Sunday, October 2, 2016

1851: Bergson classifies asthma as purely nervous

Figure 2 --Bergson, among other physicians, believed signals sent
 from the brainvia the vagus to the lungs caused an asthma attack.
 You can see by this diagram that the vagus feeds the various organs
 of the body, including the heart and lungs. Vagi is singular for vagus nerve.
 The vagus is responsible for all the things your body does without
you having to think about them, such as your heart beating, your mouth
 salivating, your eyes blinking, your lungs inhaling and exhaling, etc. 
Joseph Bergson supported the nervous theory of asthma. This basically meant he also supported the spasmotic theory of asthma, considering irritation of the nerves caused asthma.

Being that asthma was purely nervous in origin, he classified it based on this theme.

So he defined two nervous types of asthma:
  1. Cerebral Asthma:  The seat of disease is the brain. Signals are sent from the brain via the vagus or recurrent nerves to the respiratory organs, thus causing respiration to become impeded. (figures 1 and 2)(3, page 378)
  2. Spinal Asthma: "The influence of the brain on the function of respiration remains undisturbed, but that of the spinal system is preternaturally excited, producing contractions in the bronchial tubes." (3, page 378)  He described two types of spinal asthma: 
    1. Centric Spinal Asthma:  Asthma is caused by the portion of the spinal marrow that is the source of the nerves of respiration.  "Any irritation applied to it may produce asthma in its most distinct form; such as wounds, acute or chronic inflammation, effusions, pressure from tumours, and other diseases, all of which have been found connected with asthma. " (3, pages 378-379)
    2. Excentric Spinal Asthma: "In this the nervous centre is free from disease, and the irritation is conveyed from without; but as this may be in three different ways, viz., in the reflex nerves or in the ganglia, or, which is the most unfrequent of all, in the motor or centrifugal nerve, we divide excentric asthma into reflex, ganglionic, and motor asthma." (3, page 379)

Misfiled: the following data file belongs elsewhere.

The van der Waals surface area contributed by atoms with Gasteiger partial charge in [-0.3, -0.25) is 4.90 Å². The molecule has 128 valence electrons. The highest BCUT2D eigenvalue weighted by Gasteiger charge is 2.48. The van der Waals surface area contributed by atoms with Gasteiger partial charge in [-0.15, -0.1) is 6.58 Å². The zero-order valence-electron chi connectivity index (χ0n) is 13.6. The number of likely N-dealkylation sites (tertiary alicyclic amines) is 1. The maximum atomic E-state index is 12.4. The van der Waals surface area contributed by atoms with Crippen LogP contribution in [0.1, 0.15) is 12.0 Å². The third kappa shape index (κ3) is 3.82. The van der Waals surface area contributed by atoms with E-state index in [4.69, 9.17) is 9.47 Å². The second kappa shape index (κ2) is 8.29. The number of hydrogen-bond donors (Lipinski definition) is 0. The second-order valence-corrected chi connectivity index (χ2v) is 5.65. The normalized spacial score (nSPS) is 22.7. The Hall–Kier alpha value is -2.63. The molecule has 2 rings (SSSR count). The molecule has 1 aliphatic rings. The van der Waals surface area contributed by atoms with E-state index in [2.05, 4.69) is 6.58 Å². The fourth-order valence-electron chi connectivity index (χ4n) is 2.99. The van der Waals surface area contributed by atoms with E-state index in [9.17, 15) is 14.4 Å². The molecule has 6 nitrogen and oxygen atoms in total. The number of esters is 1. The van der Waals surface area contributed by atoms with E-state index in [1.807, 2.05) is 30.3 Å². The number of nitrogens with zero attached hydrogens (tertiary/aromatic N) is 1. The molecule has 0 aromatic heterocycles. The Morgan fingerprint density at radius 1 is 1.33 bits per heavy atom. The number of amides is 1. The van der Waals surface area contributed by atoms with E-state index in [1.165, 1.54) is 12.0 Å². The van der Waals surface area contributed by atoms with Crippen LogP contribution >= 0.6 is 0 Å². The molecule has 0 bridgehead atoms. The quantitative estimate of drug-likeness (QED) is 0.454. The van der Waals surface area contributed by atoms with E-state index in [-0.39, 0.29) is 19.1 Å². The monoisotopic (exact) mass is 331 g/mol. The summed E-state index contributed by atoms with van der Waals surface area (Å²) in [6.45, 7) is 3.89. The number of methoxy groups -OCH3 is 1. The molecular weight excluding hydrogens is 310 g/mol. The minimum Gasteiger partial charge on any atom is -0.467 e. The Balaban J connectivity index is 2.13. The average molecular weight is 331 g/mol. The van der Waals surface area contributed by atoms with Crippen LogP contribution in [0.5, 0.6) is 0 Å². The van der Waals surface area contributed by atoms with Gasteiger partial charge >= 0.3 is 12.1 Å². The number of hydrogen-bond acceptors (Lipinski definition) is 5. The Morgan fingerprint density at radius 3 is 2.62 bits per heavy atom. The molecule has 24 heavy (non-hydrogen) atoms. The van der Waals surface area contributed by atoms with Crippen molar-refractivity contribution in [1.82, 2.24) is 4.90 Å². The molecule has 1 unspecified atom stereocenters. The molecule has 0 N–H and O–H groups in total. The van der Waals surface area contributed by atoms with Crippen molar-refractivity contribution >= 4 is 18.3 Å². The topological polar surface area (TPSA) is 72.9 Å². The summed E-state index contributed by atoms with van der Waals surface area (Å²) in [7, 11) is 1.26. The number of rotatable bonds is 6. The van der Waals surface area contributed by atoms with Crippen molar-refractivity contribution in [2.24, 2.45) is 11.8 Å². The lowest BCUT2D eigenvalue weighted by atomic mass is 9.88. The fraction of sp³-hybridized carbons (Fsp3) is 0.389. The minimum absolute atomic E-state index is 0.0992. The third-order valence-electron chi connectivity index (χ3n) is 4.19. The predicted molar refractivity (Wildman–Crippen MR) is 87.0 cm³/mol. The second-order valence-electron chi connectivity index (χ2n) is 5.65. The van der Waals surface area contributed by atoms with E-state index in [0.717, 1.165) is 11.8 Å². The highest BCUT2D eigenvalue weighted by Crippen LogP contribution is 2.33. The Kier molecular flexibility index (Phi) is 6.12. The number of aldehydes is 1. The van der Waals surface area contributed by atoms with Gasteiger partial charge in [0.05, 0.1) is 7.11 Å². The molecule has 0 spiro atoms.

3. Reflex:  Asthma is caused by a reflex action
    1. Cause #1:  Asthma caused by disturbance of the digestive system, such as dyspepsia (upset stomach), abuse of alcohol, intestinal worms, etc.  (3, page 379)
    2. Cause #2:  Irritation of the mucous surface of the bronchial tubes. Thus asthmatic fits are often excited by breathing dust, the pollen of grass in flower (hay asthma), acrid gases, vapours of lead, powdered ipecacuanha, odour of sun-flower or hyacinths, smell of heaps of apples, vapors of chlorine, etc. (3, page 380)
    3. Cause #3: Irritation of some portion of the vagus nerve itself. "When, by compression from tumours, &c., the nerve of one side is atrophied or injured, this becomes paralysed, and the nerve of the opposite side is thrown into a state of preternatural activity, and thus the phenomena of asthma ensue." In one case he described an aortic aneurism that caused atrophy of the left recurrent nerve and resulted suffocation due to croup like symptoms and edema (swelling) of the glottis. Another cause may be tumor of trachea. (3, page 380-381)
    4. Figure 3 -- Bergson believed some forms of asthma were caused
      by irritation of the recurrent nerve. You can see by this diagram that
       it branches off the vagus nerve to supply the trachea.  I would imagine
       the asthma he is referring to here is probably childhood
      ailments like croup, edema of the glottis, etc.
    5. Cause #4:  Influence of mental emotions, such as anger, terror, etc. A good example is fear that you are going to have an asthma attack, and you have an asthma attack. (3, page 381)  
  4. Ganglionic Asthma: The diagnosis of this type of asthma is diagnosed by ruling out the others.  A ganglion is a mass of nerve cells, and Bergson believed that "sensations" from this may cause asthma. (3, page 381)(4, page 3)
  5. Motor Asthma: "To this class belong all those cases in which either the muscles or the bones concerned in the motions of respiration are incapable of obeying the impulse conveyed to them from the nervous centre. Rickets, Pott's curvature, and other diseases of the bones of the thorax, are often attended with asthma." (3, pages 382-383)
So Bergson denied paralytic asthma in favor of nervous asthma, and he further came up with categories in support of his theory.

Further reading:
  1. 1851: Bergson describes typical asthma attack (2/23/16)
  1. Berkart, J.B., "On Asthma: It's Pathology and Treatment," 1878, London, J. & A. Churchill
  2. Schmiegelow, Ernest, "Asthma, considered specially in relation to nasal disease," 1890, London, H. K. Lewis; he references the following source; Bergson, Das krampfAsthma der Erwaohsenen, Nordhausen, 1850.
  3. Gill, M. H., "Review and Bibliographic Notices: "On the spasmotic asthma of adults," by Bergson, published Gill's book, "The Dublin Quarterly Journal of Medical Science," volume X, August and November, 1850, Dublin, Hodges and Smith, pages 373-388
  4. Freudenthal, Wolff, "Bronchial Asthma," New York Medical Journal: A Weekly Review of Medicine, edited by Edward Swift Dunster, James Bradbridge Hunter, Frank Pierce Foster, Charles Euchariste de Medicis Sajous, Gregory Stragnell, Henry J. Klaunberg, Félix Martí-Ibáñez, volume CV, January-June, 1917 (Saturday, January 6, 1917), New York, A.R. Elliot Publishing, Co., pages 1-5
  5. Brown, Orville Harry, "Asthma, presenting an exposition of nonpassive expiration theory," 1917, St. Louis, C.V. Mosby Company
  6. Karl Friedrich Canstatt "Images from the history of medicine,",, the photo is in the public domain, accessed, 3/10/14
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